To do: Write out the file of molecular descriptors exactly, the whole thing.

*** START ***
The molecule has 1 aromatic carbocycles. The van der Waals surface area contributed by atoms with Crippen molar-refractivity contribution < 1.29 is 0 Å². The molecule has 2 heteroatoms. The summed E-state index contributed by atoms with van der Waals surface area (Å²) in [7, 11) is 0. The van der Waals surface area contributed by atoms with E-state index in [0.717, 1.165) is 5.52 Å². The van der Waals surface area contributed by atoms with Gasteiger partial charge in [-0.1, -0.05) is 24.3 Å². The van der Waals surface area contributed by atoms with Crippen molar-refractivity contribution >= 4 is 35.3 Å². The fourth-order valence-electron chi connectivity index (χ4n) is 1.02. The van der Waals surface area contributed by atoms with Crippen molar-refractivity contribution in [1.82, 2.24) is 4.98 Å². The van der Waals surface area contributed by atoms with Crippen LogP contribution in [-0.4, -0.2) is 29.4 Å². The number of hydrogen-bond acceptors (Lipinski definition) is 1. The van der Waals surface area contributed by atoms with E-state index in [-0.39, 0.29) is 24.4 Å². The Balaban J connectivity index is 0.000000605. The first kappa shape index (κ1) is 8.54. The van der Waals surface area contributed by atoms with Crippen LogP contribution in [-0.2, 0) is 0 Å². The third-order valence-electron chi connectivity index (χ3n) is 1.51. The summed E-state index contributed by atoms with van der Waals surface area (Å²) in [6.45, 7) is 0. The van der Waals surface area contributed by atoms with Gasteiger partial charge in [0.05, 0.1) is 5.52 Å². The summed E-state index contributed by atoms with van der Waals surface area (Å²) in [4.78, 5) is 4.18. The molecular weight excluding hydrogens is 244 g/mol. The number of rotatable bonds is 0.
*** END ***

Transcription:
The molecule has 1 aromatic carbocycles. The van der Waals surface area contributed by atoms with Crippen molar-refractivity contribution < 1.29 is 0 Å². The molecule has 2 heteroatoms. The summed E-state index contributed by atoms with van der Waals surface area (Å²) in [7, 11) is 0. The van der Waals surface area contributed by atoms with E-state index in [0.717, 1.165) is 5.52 Å². The van der Waals surface area contributed by atoms with Gasteiger partial charge in [-0.1, -0.05) is 24.3 Å². The van der Waals surface area contributed by atoms with Crippen molar-refractivity contribution >= 4 is 35.3 Å². The fourth-order valence-electron chi connectivity index (χ4n) is 1.02. The van der Waals surface area contributed by atoms with Crippen molar-refractivity contribution in [1.82, 2.24) is 4.98 Å². The van der Waals surface area contributed by atoms with Crippen LogP contribution in [-0.4, -0.2) is 29.4 Å². The number of hydrogen-bond acceptors (Lipinski definition) is 1. The van der Waals surface area contributed by atoms with E-state index in [-0.39, 0.29) is 24.4 Å². The Balaban J connectivity index is 0.000000605. The first kappa shape index (κ1) is 8.54. The van der Waals surface area contributed by atoms with Crippen LogP contribution in [-0.2, 0) is 0 Å². The third-order valence-electron chi connectivity index (χ3n) is 1.51. The summed E-state index contributed by atoms with van der Waals surface area (Å²) in [6.45, 7) is 0. The van der Waals surface area contributed by atoms with Gasteiger partial charge in [0.05, 0.1) is 5.52 Å². The summed E-state index contributed by atoms with van der Waals surface area (Å²) in [4.78, 5) is 4.18. The molecular weight excluding hydrogens is 244 g/mol. The number of rotatable bonds is 0.